Day by day winter slowly envelops the land. The last of the leaves drop off the trees, snow slowly accumulates and temperatures drop while darkness takes over. Each day we lose 7 minutes of light, nearly an hour per week. It feels like just yesterday that I was walking outside in the light near 11 pm, the sun still up above the northerly horizon. Now, the sun only makes an appearance for 8 hours and it will only be 2 months more until it sets at 2:40 pm, after circling the sky for a mere 3 hours and 42 minutes on the shortest day of the year.
Living in northern Alaska during the winter, one must learn to embrace the darkness. In most places, night is a reason to go inside, head home and the signal of a day’s end. Not so in Alaska, where some places, like Utqiagvik, communities find themselves in more or less a continual night for nearly 3 months of the year. It’s a different type of darkness than found in most other places. With the snow on the ground, light is reflected, offering enough light for moving around without a headlamp. On nights with a full moon, a headlamp isn’t even necessary as the light reflects brightly off the snow, casting shadows on the mountains and forest.
In the middle of winter, there are many days in which I find myself spending more time outside at night than day. One learns to become comfortable navigating among the darkness and quiet of the boreal forest. A quiet overtakes the land and there is no reason to disturb it. Gone are the bears, tucked away in their dens for winter, and with them the necessity for any bear calls. Gone too are the songbirds, that sing throughout the endless summer nights, off to warmer climes. Frozen up is the water, locked in place until the sun rises high enough in the sky once more, returning warmth to the land.
Most nights, the sky is filled with twinkling stars and the lights of the aurora borealis. For 4 months, no stars were visible, and now I stand outside staring up at the night sky trying to remember the names of each constellation. The northern star shines brightly nearly directly overhead. Close by is the big dipper, appearing to rotate around the sky like a clock each night as the world spins. Opposite is Orion’s belt and above is Cassiopeia. It all comes together and makes sense once more.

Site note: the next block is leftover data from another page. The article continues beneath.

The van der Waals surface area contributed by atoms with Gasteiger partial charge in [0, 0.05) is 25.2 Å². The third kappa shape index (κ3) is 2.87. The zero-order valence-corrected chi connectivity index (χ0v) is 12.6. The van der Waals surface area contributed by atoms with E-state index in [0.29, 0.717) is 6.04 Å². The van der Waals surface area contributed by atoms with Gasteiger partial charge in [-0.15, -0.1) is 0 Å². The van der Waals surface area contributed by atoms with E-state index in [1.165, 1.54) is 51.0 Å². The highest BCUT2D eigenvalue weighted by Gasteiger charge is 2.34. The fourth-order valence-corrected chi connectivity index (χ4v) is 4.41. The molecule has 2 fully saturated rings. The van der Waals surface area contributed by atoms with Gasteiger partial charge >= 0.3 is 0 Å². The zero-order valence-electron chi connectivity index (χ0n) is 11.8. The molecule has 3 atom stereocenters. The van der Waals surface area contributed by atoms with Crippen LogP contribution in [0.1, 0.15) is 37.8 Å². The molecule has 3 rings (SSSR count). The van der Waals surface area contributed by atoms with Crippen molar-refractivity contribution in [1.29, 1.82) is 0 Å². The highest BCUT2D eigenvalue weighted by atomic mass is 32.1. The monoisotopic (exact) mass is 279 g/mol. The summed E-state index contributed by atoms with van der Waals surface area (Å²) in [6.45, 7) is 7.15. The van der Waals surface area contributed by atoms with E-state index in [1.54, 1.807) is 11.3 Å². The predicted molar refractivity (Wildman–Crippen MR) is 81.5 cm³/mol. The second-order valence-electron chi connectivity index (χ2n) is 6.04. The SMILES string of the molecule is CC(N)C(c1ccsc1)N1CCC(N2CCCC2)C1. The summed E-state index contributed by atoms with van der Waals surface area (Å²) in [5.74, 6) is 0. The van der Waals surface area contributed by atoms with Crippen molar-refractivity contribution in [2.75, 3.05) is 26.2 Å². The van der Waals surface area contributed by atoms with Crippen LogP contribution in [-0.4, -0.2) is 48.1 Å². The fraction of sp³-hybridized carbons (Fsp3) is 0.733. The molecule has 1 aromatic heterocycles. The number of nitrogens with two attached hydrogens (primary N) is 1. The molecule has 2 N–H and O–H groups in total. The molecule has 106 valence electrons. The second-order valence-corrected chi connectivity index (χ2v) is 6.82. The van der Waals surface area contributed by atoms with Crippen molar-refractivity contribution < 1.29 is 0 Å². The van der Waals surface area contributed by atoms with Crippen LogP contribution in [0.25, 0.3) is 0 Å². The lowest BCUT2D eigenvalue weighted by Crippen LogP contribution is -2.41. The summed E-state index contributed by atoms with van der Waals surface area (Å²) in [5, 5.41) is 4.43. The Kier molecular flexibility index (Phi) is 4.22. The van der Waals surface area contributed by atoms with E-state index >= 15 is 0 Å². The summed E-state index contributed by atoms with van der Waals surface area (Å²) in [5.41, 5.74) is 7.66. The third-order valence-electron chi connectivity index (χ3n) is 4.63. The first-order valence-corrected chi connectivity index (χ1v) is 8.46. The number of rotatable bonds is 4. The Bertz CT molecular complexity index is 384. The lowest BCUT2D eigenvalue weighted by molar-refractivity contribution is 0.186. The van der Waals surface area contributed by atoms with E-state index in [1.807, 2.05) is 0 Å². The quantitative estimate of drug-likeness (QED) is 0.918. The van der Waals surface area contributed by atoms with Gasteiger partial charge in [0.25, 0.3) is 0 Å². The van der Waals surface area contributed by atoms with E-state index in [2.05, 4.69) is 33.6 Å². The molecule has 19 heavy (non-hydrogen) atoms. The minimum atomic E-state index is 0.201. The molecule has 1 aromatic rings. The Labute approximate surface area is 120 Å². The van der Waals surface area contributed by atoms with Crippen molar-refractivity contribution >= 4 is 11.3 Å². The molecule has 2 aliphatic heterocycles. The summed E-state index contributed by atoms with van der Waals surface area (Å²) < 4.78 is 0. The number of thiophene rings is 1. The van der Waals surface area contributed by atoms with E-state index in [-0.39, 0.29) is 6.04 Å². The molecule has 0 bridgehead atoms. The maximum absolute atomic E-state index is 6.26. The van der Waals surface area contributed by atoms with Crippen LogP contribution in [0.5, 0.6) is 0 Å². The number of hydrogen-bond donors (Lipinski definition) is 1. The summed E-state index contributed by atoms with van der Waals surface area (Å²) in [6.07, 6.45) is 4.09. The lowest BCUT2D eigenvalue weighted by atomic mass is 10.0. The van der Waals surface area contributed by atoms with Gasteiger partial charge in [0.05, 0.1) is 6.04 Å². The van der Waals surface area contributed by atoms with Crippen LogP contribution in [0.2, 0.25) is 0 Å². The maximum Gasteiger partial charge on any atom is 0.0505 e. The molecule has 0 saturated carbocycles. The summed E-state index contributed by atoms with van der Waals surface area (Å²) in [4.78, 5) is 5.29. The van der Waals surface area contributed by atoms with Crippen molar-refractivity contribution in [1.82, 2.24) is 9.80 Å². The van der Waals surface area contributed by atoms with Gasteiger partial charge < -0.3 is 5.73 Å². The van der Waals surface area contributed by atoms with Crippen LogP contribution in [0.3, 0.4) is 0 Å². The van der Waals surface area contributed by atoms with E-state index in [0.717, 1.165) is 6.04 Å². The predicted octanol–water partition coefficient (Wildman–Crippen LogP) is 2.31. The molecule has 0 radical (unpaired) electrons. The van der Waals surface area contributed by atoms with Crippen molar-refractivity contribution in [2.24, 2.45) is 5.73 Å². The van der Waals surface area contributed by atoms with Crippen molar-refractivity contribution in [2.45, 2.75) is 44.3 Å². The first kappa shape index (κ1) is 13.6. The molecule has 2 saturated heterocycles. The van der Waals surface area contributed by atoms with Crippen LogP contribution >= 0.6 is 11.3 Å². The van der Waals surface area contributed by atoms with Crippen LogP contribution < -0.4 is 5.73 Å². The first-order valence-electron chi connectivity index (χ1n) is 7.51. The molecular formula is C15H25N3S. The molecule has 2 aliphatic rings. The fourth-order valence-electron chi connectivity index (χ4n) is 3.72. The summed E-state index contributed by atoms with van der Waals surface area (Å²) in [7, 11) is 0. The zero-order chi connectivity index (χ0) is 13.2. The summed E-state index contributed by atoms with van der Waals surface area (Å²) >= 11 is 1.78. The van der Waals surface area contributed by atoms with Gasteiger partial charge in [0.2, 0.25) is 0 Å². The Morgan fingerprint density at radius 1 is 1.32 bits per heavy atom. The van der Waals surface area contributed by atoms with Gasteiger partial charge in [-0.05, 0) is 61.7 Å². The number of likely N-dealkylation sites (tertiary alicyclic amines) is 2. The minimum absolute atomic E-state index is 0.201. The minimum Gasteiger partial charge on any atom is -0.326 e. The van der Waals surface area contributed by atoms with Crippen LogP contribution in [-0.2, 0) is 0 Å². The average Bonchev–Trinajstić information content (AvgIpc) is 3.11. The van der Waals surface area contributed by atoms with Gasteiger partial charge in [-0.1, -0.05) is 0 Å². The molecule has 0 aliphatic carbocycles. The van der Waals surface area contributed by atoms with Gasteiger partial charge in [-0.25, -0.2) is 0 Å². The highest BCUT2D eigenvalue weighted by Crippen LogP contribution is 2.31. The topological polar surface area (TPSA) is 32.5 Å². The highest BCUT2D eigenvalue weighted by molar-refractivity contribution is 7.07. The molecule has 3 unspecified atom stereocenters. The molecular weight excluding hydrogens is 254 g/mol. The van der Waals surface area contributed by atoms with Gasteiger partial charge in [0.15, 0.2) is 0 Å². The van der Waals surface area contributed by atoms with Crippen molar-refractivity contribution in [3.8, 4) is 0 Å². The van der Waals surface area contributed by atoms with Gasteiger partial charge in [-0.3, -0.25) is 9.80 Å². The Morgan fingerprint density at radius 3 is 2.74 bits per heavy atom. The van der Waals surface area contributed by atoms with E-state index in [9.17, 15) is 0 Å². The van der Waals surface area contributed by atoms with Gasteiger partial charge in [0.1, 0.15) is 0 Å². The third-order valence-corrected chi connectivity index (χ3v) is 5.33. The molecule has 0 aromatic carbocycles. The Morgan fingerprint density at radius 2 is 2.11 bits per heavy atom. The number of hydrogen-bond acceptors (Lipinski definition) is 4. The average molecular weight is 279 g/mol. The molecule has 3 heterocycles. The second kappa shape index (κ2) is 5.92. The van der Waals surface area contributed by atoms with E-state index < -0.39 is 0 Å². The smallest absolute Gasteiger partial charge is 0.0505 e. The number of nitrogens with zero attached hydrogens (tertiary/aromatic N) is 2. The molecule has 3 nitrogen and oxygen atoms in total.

For the next 5 months we’ll make do with our substitute light, headlamps and happy lamps. Headlamps dangle from necks and pockets like a form of jewelry, ready to provide a beacon of light on the trail, road or around the house. Inside, happy lamps shine brightly in rooms and offices across the state, trying to give off some semblance of sun.
Light has not been completely extinguished in this land and for those that remain to see it, any form becomes that much dearer. Whether it is the stars and aurora dancing above, the light of the full moon illuminating the land, or simply the cone of light emitting from a headlamp while you work your way down the trail, there is much to be appreciated and cherished during this dark season. It can be difficult at times living without much sun for extended periods, but even in the most despairing periods, one knows that March will arrive soon enough and with it, a return to an abundance of light and the end of the seemingly endless night.